Perhaps the most noteworthy singles match we watched was our first, Jack Sock vs the #2 seed, Juan Bautista-Agut.  After warming up outside the stadium by tossing footballs around with his coach, Sock destroyed the vaunted clay court expert with massive serves and an incredible forehand.  Agut never had a chance.  Despite some sloppiness, it was clear Sock has the game for the top 10.  Hearing of the adversity he and his family had overcome the previous year cemented our admiration as we continually seek the next great American player.  Roddick was the last.  A favored American tennis son, especially after his 2002 u.s.. Open win exactly a year after 9/11.  Those bastards.  Since then, only a string of unfulfilled American potential as Federer, Nadal, Novak, and Murray took over.  Others, including Warwrinka, Berdych, Tsonga, and Ferrer were the persistent 2nd tier.  The 4th tier was where an American could be found.  James Blake, John Isner, Sam Querry, Steve Johnson, or Mardy Fish.  Gamers at points in the careers, but never a break through.  Only Isner's historic five set Wimbledon match against Mahut sticks out, and he lost in the next round.  Exhausted, but a legend. Now, the emerging wave includes Nikoshori, Dimitrov, Raonic, a couple of Australians, Anderson, and maybe, just maybe, American Jack Sock.  At last report he had reached the finals against Querry, which will be broadcast on the tennis channel this afternoon.  Tough time slot, up against the final round of the Masters.  It will be re run and I'll record it for sure.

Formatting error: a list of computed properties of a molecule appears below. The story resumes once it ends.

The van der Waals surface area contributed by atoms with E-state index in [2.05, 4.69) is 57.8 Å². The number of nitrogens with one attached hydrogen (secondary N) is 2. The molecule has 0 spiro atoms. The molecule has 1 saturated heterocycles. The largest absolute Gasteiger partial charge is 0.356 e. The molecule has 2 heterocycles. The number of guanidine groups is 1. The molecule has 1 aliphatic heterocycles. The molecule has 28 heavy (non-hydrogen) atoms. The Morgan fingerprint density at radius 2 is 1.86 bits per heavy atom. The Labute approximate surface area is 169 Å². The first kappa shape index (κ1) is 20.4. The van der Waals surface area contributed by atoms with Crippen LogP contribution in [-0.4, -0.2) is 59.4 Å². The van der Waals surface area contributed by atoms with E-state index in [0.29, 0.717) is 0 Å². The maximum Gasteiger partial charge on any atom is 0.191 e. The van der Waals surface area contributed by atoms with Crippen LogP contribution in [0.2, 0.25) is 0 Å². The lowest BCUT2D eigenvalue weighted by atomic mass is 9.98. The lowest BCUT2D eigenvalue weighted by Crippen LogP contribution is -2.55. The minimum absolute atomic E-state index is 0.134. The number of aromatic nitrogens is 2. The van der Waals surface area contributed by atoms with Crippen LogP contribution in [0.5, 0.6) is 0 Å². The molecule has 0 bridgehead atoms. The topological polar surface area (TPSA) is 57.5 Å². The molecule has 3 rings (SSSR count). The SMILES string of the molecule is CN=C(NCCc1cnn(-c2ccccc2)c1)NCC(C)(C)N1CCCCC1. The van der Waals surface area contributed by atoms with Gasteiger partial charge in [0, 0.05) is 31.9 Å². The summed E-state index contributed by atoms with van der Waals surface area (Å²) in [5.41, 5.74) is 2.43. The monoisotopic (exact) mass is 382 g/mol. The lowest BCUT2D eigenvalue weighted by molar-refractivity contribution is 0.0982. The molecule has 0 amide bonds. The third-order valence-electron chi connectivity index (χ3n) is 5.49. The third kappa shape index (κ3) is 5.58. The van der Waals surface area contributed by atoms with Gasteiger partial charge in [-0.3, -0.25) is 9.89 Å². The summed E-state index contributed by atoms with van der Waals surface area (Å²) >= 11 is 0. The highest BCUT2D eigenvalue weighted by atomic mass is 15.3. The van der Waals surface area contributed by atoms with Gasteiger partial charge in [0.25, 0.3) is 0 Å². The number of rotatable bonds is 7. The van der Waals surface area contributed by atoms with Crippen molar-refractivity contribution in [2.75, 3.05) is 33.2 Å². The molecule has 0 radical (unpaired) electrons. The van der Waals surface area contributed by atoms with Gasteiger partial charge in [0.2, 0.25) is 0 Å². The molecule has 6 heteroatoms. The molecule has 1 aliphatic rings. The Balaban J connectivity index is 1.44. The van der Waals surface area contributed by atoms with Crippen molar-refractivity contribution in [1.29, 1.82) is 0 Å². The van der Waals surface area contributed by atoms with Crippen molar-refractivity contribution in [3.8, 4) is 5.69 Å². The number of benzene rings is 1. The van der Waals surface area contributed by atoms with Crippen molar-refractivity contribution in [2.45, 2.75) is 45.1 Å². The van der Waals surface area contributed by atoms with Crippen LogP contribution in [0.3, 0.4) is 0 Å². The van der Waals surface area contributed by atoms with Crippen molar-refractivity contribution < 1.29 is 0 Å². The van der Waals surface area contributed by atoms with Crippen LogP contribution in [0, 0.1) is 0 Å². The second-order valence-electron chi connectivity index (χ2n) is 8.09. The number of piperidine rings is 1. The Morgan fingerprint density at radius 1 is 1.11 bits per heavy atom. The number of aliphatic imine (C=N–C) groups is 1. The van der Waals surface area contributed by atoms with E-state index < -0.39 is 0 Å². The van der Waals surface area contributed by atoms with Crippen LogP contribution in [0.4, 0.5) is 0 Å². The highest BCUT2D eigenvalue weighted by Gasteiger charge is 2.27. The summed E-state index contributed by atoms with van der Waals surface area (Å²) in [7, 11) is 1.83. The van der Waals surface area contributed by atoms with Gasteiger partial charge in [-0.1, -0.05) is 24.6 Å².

All this really inspires KOtC5 preparations.  Keck has already received inquiries, court logistics are coming together in partnership with Justin Quest, King The Todd's early summer schedule is known.  July 11 seems the likely tentative date.  My health is adequate.  Foot feels really fine since customized insoles were utilized.  Back cleared up too.  Only a recent elbow injury has me concerned, the victim of a huge Joe Vita forehand in a recent 9-11 mahut loss.  He hits a heavy shot.  Adoption of a two handed backhand and ice treatment should help.  It will not threaten my appearance in the tournament.  Tempted to compromise my goals and maneuver for the Earl crown, I continue to shoot for the Duke.  I see how Duke Keck is treated.  I saw how Duke Vita was beloved.  Leo, of course, held the Duke title at one point.  It is a realistic goal, especially since Keck is having his best tennis year ever and has his eyes on the Prince.  The Duke could be wide open this summer.  The field is shaping up.  Can former King James capture the crown and continue the pattern of trading the throne with King The Todd?  Will Frank Friday show up?  Billy Vita maybe?  The regulars will be there.  Sellers and his dog.  Keck has scouted the downtown Plano Austrian eatery, Jorgs, for post tournament festivities.  Rain is very unlikely.  J.d. Miles should return, but the USTA players can be unreliable.  They are buttered up with appreciation lunches and free bags.  As we walked quickly to King The Todd's car after the Friday early session rainout, his lifetime USTA membership served him well.  The folded bag kept him dry, while keck and I just absorbed the drops.  As we wound our way through the mansions, the ones that kings, and queens, and presidents live in, we felt the connection.  We knew we were supposed to see what we saw.  We knew we were supposed to be disappointed with the uncontrollable rain out.  We knew our patience would be tested in the crazy Houston traffic.  It was good to leave, to return to the northern part of Texas.  We will avoid sugar and further the peace movement.  We will cheer for Jack Sock.  Come on man, America needs you.